You are here
In the occupied Palestinian territory (oPt), as elsewhere, women, men, boys and girls may have different humanitarian needs and vulnerabilities based on their gender. Israel’s policies in the oPt restrict and affect these groups in different ways, and gender roles and relations in Palestinian society determine varying levels of access to resources and opportunities. Relevant factors that determine the different impacts of occupation include types of human rights violations, livelihood-related vulnerabilities, gender-based division of labour, discriminatory norms and possible gender bias in the design of humanitarian assistance. Additionally, the intra-Palestinian divide and the limited authority exercised by the State of Palestine in Gaza, Area C and East Jerusalem compound gaps in legal protection for women. The humanitarian community in the oPt collects sex-disaggregated data in order to refine the identification of needs, address gender-based vulnerabilities and ensure an equitable and effective humanitarian response.
Articles, statements and press releases
According to UN Women, gender-based violence (GBV) in the oPt has assumed a higher profile in recent years. In 2010 the Palestinian Central Bureau of Statistics (PCBS) undertook a survey which revealed that levels of domestic violence had declined in the West Bank compared with 2005, but had increased in the Gaza Strip. The rise in GBV in Gaza was attributed to the deteriorating humanitarian situation following the Israeli blockade imposed after the Hamas takeover in 2007, and the devastating impact of the ‘Cast Lead’ hostilities in December 2008-January 2009.
The humanitarian context in the oPt has a differentiated impact on men, women, boys and girls. Gender analysis assists in identifying groups of the affected population that should be prioritized in the humanitarian response, defining their humanitarian needs based on the differentiated impact, and ensuring gender responsive humanitarian interventions that mitigate negative coping mechanisms prioritizing needs of people with disabilities, divorced or widowed women, adolescent girls and boys, and the elderly. Gender analysis also expands on household level vulnerability from a focus on female-headed households to include also households with high dependency ratios, headed by a person with a disability or a person in detention, married women who are in a separated or polygamous marriage, and widows and divorcees without secure tenure rights.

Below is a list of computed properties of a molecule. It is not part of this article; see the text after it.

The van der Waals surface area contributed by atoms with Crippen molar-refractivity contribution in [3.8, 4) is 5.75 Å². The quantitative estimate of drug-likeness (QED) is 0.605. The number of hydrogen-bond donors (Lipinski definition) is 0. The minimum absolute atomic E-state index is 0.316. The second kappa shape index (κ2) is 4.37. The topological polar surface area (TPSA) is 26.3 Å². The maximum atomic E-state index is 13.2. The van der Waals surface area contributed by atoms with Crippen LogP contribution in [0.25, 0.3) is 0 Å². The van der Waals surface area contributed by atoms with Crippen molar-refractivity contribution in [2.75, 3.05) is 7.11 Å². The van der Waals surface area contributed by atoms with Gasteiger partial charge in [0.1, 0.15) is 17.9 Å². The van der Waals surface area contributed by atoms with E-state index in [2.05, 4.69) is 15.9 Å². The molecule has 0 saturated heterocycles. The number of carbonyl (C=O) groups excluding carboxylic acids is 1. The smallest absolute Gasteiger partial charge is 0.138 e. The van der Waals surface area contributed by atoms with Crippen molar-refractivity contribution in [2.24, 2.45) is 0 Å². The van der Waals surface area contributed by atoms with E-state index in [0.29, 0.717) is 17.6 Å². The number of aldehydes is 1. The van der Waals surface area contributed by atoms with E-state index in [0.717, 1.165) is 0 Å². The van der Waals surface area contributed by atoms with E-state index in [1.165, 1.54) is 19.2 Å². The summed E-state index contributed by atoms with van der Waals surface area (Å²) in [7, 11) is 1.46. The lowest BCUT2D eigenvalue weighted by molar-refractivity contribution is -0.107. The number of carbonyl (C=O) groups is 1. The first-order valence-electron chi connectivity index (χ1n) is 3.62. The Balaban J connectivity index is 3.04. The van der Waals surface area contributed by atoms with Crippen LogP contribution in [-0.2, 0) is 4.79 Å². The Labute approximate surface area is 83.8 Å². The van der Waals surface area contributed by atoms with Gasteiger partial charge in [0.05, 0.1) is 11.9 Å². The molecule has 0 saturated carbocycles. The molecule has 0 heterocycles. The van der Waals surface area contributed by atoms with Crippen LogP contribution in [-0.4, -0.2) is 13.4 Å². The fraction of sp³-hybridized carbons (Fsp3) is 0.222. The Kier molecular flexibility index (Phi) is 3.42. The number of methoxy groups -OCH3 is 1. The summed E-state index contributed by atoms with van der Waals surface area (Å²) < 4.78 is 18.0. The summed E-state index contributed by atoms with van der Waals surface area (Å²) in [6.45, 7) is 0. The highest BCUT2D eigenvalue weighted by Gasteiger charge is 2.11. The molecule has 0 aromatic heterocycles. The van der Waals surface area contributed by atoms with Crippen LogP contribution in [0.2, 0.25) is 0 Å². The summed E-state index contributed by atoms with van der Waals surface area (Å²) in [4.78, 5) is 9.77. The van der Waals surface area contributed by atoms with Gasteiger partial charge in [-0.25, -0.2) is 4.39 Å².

Settler violence and poor law enforcement by the Israeli authorities have been longstanding concerns. They have undermined the physical security and agricultural livelihoods of tens of thousands of Palestinians in some areas of the West Bank and generated the need for assistance and protection by humanitarian actors, especially for vulnerable groups such as children and women. Humanitarian interventions coordinated by the Protection Cluster include the deployment of a protective presence in high-risk areas; psychosocial support to victims; the installation of protective infrastructure (see case study); the documentation of cases and advocacy; and legal counselling.
For the past three years, approximately 700 Palestinian children in East Jerusalem have been detained by Israeli forces every year, usually on charges of stone-throwing and, more recently, incitement to violence in social media. Some of these cases have triggered allegations of abuses during the arrest, transfer and/or interrogation. Also of concern are recent changes to Israeli legislation that allow harsher prison sentences for children convicted of crimes such as stone-throwing, including children as young as 12 who start serving their sentences when they turn 14. Some Palestinian children convicted or awaiting trial have been placed under house arrest. Although preferable than imprisonment for children, this puts additional strain on the families affected.
Following a rise in Palestinian attacks since October 2015, and citing the need for deterrence and prevention, the Israeli authorities have implemented measures that penalize Palestinians for acts that they did not commit and for which they are not criminally responsible. These measures include the destruction of the family homes of Palestinians who carried out an attack or are suspected of carrying out or planning attacks, and the closure of localities where some of these suspects lived. These practices raise concerns about collective punishment, which is prohibited under Article 33 of the Fourth Geneva Convention.